is the technology of compressed air, but in some circles today, manufacturers choose to refer to it as a type of automation control. Pressurized gas—generally air that may be either dry or lubricated—is used to actuate an end effector and accomplish work. End effectors can range from the traditional cylinder design to more application-specific devices such as grippers or air springs. Vacuum systems, also a part of the pneumatic realm, use vacuum generators and cups to handle delicate operations, such as lifting and moving large sheets of glass or delicate objects such as eggs. Engineers commonly use pneumatics in industries such as medical, packaging, material handling, entertainment and even robotics. What’s more, pneumatics can be useful in applications where hazards are critical— for example, in a mine or on an offshore oil platform—where a single stray spark could mean total disaster and lost lives.
FLUID POWER WORLD
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By its nature, air is easily compressible, and so pneumatic systems tend to absorb excessive shock, a feature that can be useful in some applications. Most pneumatic systems operate at a pressure of about 100 psi, a small fraction of the 3,000 psi that many hydraulic systems experience. As such, pneumatics is generally used when much smaller loads are involved. A pneumatic system generally uses an air compressor to reduce the volume of the air, thereby increasing the pressure of the gas. The pressurized gas travels through pneumatic hoses and is controlled by valves on the way to the actuator. The air supply itself must be filtered and monitored constantly to keep the system operating efficiently and the various components working properly. This also helps to ensure long system life. In recent years, the control available within pneumatic systems (thanks to advanced electronics and componentry) has increased a great deal. Where once pneumatic systems could not compete with many comparable electronic automation systems, the technology today is seeing a renaissance of sorts. More and more, pneumatics is being used in interesting ways that would have been unthinkable a decade or two ago. Creative applications from robotics to pneumatic muscles are consistently making the news, showing not only the creativity of the engineering community, but also the inherent flexibility and adaptability of this important technology.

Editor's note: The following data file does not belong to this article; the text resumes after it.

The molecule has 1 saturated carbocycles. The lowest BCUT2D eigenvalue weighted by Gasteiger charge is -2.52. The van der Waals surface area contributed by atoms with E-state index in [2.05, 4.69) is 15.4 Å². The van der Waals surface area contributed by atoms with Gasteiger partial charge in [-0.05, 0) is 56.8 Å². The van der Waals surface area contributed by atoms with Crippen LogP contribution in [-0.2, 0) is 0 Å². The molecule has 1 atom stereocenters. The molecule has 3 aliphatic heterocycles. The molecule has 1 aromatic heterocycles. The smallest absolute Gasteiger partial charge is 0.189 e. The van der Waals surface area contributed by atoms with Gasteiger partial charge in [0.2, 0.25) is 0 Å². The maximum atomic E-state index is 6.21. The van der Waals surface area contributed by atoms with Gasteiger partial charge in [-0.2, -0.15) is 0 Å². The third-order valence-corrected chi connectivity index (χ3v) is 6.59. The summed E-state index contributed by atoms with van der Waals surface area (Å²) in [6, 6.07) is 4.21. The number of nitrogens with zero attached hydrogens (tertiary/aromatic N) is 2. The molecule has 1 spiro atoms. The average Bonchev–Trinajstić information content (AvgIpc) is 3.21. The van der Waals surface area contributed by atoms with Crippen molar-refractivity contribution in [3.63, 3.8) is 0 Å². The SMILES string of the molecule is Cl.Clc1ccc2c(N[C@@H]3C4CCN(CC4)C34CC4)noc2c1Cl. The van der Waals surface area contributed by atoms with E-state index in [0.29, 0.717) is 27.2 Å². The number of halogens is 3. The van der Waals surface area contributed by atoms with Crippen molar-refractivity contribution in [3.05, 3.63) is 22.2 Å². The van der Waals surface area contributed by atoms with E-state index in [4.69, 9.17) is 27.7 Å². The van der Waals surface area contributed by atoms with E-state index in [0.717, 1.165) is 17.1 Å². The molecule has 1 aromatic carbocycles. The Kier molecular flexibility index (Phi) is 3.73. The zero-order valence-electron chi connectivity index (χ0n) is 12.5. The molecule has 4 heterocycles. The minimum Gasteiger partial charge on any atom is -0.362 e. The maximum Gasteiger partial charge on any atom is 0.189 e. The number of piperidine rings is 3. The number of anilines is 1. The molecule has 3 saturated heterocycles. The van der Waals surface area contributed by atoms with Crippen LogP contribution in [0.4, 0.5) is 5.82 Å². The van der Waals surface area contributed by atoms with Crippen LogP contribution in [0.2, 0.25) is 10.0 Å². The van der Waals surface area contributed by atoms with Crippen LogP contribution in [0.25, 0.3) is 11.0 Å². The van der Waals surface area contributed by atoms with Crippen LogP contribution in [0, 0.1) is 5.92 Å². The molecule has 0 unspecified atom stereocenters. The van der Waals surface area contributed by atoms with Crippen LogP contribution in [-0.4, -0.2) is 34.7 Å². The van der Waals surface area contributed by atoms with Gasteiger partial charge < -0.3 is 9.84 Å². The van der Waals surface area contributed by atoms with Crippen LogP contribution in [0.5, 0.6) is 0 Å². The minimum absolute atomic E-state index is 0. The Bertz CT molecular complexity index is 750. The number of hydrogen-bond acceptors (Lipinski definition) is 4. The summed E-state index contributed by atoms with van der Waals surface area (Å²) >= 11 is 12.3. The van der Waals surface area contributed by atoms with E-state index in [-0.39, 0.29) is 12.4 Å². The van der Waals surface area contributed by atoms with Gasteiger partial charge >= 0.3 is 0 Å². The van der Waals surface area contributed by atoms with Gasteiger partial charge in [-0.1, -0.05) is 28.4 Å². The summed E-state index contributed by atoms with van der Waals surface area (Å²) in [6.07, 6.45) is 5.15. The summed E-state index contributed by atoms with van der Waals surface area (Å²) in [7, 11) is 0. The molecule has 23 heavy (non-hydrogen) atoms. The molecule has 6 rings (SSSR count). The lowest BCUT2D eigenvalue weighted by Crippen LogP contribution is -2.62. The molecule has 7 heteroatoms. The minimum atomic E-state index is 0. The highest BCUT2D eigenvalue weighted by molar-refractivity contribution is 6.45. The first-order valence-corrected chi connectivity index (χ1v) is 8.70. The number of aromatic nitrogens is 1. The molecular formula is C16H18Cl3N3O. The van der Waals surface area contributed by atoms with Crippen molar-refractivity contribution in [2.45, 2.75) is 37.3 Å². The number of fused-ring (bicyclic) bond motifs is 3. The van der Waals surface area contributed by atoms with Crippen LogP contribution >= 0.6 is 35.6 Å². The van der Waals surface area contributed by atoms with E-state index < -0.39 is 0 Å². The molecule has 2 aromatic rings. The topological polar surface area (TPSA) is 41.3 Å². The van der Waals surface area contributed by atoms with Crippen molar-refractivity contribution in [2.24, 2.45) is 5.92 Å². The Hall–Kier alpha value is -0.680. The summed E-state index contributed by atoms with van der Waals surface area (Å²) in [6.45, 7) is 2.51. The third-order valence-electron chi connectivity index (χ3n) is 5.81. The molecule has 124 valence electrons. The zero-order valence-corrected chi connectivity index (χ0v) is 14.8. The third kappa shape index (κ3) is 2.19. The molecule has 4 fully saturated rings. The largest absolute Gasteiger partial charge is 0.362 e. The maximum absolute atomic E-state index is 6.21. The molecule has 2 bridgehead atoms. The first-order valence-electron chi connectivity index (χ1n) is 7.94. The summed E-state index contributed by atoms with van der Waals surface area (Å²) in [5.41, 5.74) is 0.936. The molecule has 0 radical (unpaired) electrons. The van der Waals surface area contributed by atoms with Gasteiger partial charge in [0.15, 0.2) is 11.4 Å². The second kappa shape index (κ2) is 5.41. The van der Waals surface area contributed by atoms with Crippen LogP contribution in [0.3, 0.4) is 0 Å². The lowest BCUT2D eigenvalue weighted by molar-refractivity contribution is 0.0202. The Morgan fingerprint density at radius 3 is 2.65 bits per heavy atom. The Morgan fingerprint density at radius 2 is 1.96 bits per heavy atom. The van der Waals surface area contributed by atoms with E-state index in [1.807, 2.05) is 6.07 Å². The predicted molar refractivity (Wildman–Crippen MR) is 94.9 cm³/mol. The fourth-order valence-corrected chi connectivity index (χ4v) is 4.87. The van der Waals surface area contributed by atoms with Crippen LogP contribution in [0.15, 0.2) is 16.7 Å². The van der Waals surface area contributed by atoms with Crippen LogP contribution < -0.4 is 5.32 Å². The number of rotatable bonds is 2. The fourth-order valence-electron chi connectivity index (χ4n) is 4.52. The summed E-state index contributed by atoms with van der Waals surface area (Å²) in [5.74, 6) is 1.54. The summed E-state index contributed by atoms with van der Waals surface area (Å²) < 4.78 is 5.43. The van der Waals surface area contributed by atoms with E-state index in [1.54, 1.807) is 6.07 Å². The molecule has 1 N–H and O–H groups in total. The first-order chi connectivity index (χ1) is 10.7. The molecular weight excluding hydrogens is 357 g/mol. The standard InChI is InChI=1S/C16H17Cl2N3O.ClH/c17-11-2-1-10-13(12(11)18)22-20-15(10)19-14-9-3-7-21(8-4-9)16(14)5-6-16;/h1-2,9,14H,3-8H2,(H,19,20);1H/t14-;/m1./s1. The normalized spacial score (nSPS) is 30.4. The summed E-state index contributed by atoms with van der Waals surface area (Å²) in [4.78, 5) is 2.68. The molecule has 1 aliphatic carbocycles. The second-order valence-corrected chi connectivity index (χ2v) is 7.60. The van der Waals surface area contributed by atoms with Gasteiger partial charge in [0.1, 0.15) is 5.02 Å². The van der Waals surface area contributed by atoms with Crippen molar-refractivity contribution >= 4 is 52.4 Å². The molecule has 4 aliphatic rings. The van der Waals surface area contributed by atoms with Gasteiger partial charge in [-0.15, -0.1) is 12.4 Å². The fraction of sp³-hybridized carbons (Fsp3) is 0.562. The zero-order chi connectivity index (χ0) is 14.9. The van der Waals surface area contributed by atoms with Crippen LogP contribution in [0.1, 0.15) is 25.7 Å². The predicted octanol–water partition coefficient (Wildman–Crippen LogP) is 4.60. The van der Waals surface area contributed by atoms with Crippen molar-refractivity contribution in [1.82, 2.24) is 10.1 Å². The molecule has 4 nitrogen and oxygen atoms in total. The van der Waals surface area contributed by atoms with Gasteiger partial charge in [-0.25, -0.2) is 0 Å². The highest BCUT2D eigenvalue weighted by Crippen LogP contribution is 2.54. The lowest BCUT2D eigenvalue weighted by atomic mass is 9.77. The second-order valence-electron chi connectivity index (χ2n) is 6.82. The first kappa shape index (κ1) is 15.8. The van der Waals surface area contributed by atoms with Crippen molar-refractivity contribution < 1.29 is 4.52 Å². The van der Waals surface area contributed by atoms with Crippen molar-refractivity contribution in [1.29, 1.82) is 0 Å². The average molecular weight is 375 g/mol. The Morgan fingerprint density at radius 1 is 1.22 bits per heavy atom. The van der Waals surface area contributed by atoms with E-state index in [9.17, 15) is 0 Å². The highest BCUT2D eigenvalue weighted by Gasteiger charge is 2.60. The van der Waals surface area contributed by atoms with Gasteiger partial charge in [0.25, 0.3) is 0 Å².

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Fluid Power World Handbook 2016